Meet your USG candidates


Brady sees communication as an area of growth for student government

Sophomore psychology major Leah Brady has worked in the communications office for a year and sees communications as a “big area for growth in Undergraduate Student Government,” especially when it comes to communicating with students.

“I think we need to do more to reach out,” Brady said.

Brady also hopes to organize a USG newsletter, a provision of the office stated in the bylaws which is often overlooked.

“I think I can really get the message of USG effectively out to the student body,” she said. “I will dedicate myself to the position and work hard to connect to (students).”

– Sara Scanes

Lumpp says her major, experience make her a good choice for director position

Jessica Lumpp, junior magazine journalism major, said her prior experience with Undergraduate Student Government makes her a good choice for Director of Communications.

“I’ve already been on USG as the senator for the College of Communication and Information,” Lumpp said. “I know how USG works.”

As a student within CCI, Lumpp said she feels she will have even more insight to lend to the position.

“I’m majoring in journalism and mass communication,” Lumpp said. “That’s pretty much what the job is.”

Lumpp said her goal is to “promote USG because a lot of people don’t know what it is” or what it does.

“As the director of communications, I can get the word out about USG,” she said.

– Sara Scanes


Mostov aims to increase communication between students and elected officials

Sean Mostov wants students to have the right to have their voices heard on state and national governmental affairs. That’s why he’s running for Director of Governmental Affairs for Undergraduate Student Government.

The junior middle childhood education major has already had experience on USG as the director of academic affairs.

“I would like to keep a more open channel between university officials and students because I feel we are both working toward a common goal but are not always aware of it,” Mostov said.

To achieve that goal, Mostov hopes to provide students with the opportunity to communicate with state representatives, report and gauge reactions of students over acts of legislature on the floor and work with other public universities to bring “together a cohesive and strong front on matters that are necessary” for university operations.

“If elected I promise to give all my time, efforts and dedication to ensure that we as undergraduates are being properly represented in governmental affairs,” Mostov said.

– Kristine Philips


Kevin Papp, freshman international relations major, is running for Director of Student Advancement in the Undergraduate Student Government election. He is running against two other individuals for the position.

Papp was unable to be reached for comment by deadline.

– Kristine Philips

Pierce calls for standardized judicial standards and ‘Yellow Bike’ project

Justin Pierce is a man with ideas. Although he has never held an office for the Undergraduate Student Government, he is confident his ideas will make him a great addition to the body as Director of Student Advancement.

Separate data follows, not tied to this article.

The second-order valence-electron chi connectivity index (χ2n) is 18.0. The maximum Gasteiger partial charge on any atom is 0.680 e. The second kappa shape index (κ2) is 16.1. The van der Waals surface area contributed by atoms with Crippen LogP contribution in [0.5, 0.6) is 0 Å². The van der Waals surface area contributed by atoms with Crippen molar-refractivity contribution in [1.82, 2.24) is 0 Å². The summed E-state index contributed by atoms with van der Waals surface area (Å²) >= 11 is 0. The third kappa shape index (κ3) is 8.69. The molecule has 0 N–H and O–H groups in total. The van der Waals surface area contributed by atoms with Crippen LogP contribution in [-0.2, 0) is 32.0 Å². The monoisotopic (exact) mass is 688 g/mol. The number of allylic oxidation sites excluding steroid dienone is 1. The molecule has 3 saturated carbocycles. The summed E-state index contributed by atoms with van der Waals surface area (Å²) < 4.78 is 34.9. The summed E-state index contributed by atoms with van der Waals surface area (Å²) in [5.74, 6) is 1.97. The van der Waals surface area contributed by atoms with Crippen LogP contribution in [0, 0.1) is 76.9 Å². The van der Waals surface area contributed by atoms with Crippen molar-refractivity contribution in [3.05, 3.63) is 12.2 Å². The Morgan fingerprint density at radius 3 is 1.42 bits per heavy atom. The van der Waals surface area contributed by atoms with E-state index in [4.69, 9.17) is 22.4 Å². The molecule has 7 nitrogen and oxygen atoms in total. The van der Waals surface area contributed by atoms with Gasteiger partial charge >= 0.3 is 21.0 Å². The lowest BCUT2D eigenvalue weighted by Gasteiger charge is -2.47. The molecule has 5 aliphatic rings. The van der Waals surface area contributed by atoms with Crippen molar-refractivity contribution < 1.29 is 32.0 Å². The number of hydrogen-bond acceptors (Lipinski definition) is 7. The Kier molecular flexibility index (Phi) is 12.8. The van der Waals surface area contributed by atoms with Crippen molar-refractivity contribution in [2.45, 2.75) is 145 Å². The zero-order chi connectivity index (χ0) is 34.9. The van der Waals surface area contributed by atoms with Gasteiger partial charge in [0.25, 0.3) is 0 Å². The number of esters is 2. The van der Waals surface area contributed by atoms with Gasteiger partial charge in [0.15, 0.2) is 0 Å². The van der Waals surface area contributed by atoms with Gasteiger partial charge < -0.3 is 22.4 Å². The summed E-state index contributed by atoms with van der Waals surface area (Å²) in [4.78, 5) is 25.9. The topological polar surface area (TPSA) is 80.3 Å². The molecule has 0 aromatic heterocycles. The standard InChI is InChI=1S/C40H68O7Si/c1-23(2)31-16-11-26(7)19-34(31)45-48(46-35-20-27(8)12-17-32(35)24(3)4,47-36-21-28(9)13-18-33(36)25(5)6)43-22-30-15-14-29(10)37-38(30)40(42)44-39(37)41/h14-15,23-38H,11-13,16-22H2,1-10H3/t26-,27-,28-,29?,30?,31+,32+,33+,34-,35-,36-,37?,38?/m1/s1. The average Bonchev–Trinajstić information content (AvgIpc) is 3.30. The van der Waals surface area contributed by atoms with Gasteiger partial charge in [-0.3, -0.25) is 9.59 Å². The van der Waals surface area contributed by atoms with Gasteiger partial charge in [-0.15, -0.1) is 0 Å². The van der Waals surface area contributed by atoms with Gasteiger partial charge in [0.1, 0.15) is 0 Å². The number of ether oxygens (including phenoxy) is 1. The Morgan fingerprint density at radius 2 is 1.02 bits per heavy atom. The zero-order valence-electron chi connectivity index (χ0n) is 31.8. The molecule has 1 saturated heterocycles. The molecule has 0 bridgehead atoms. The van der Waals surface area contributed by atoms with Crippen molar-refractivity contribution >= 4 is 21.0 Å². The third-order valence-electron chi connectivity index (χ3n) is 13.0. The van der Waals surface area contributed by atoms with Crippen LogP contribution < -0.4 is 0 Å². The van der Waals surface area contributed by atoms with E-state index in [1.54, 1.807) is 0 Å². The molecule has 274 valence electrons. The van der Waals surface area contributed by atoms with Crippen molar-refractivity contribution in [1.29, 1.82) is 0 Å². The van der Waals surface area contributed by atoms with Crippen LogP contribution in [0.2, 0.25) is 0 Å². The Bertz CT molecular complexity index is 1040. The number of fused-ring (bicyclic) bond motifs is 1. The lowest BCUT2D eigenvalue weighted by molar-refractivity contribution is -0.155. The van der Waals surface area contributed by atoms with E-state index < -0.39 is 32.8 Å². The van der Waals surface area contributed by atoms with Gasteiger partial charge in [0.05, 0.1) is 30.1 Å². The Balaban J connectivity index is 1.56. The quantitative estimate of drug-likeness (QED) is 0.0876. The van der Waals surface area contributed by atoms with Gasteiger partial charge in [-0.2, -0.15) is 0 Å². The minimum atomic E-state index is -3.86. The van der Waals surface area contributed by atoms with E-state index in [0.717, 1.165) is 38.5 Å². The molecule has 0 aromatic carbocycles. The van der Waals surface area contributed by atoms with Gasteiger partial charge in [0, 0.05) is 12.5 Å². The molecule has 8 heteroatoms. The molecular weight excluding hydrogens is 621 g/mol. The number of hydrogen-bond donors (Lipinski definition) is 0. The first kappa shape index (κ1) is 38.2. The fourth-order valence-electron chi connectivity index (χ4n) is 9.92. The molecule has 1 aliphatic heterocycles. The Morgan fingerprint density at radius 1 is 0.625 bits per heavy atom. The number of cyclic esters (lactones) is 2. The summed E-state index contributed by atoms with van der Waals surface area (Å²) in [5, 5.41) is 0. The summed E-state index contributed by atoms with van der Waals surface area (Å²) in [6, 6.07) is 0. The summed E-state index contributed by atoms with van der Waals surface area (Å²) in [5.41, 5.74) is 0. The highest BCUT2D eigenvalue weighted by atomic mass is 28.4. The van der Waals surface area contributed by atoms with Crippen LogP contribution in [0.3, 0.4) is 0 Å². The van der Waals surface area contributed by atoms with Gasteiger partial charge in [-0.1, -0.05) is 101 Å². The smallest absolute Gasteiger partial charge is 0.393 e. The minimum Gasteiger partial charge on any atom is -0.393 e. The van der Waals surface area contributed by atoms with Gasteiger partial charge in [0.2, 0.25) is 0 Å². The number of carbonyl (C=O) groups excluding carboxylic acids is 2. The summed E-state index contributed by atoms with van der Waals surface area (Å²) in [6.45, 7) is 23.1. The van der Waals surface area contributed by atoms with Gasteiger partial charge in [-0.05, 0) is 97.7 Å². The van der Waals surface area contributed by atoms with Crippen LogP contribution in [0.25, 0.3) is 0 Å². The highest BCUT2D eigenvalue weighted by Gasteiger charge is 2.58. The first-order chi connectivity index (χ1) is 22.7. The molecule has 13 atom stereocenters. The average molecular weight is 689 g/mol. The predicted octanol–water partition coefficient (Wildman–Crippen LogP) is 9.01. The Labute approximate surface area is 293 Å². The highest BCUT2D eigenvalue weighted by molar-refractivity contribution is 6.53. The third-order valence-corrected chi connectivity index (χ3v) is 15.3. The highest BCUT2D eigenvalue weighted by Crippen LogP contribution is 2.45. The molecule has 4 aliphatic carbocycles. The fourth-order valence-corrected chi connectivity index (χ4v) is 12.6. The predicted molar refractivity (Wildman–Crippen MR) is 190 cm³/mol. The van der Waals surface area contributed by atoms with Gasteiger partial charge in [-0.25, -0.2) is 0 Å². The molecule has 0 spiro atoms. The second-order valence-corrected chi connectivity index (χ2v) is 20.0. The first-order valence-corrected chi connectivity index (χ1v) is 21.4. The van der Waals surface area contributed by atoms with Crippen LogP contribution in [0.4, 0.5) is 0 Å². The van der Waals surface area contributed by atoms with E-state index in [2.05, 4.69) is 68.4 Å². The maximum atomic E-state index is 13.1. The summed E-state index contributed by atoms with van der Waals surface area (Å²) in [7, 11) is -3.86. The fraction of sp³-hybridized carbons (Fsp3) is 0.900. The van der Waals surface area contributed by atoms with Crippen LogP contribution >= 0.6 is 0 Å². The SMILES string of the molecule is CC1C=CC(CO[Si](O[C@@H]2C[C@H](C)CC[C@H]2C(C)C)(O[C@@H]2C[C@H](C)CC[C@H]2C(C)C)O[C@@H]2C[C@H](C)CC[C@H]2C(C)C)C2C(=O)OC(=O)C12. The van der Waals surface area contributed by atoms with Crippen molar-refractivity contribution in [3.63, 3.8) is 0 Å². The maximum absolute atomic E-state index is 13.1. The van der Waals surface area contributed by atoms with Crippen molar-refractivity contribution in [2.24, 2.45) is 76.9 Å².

A junior majoring in accounting, Pierce has advocated several changes to the university in his platform, including standardized judicial standards and a project called Yellow Bike. Under project Yellow Bike, the university would purchase a large amount of bicycles, preferably older, refurbished models that would be placed in stations around the campus. Students could pick up bikes at a station, use them to commute around the campus, and then deposit the bikes at any other station on campus.

“It is a success in communities and some universities around the nation and could be a great addition to ours,” Pierce said.

His experience as an idea man stems from his various leadership positions on campus. Although he has never been part of student government before, he is the president of his fraternity, Delta Upsilon and the Vice President of Recruitment and Retention for Interfraternity Council. He has also been recently appointed as an at-large member to the Allocations Committee.

“I differentiate myself from competition with my assertive character, my dynamic interpersonal skills and my professional presence, which all have led me to make many great contacts within the student body and faculty,” Pierce said.

– Kristine Philips

McArdle wants to evoke policy changes

Political science classes have prepared Ronnie McArdle for student government. The junior political science major is running for director of student advancement in Undergraduate Student Government.

Currently the Director of Governmental Affairs, McArdle said he believes that experience will provide an ample stepping-stone for this new position.

“I was once told that if you feel that you possess the greatest ability to lead, then it is not only your right but your responsibility to do so,” McArdle said. “I do not doubt that both of my opponents have pure motives and an ability to lead, but I know that through my personal and educational experiences, I have learned the necessary skills to advance the interests of the students in a way that no one else can.”

McArdle’s experiences have helped him to formulate his platform of student education and awareness. He noted many students do not know certain programs exist or how they operate, including the Student Advocate Program or the Office of the Student Ombuds.

“I believe that certain policy changes that are necessary to unify the colleges in their common goals are crucial for the advancement of the student body,” McArdle said. “It is my goal to not only inform them of the resources available to them now, but to create programs and resources that are detrimental to their success in the future.”

– Kristine Philips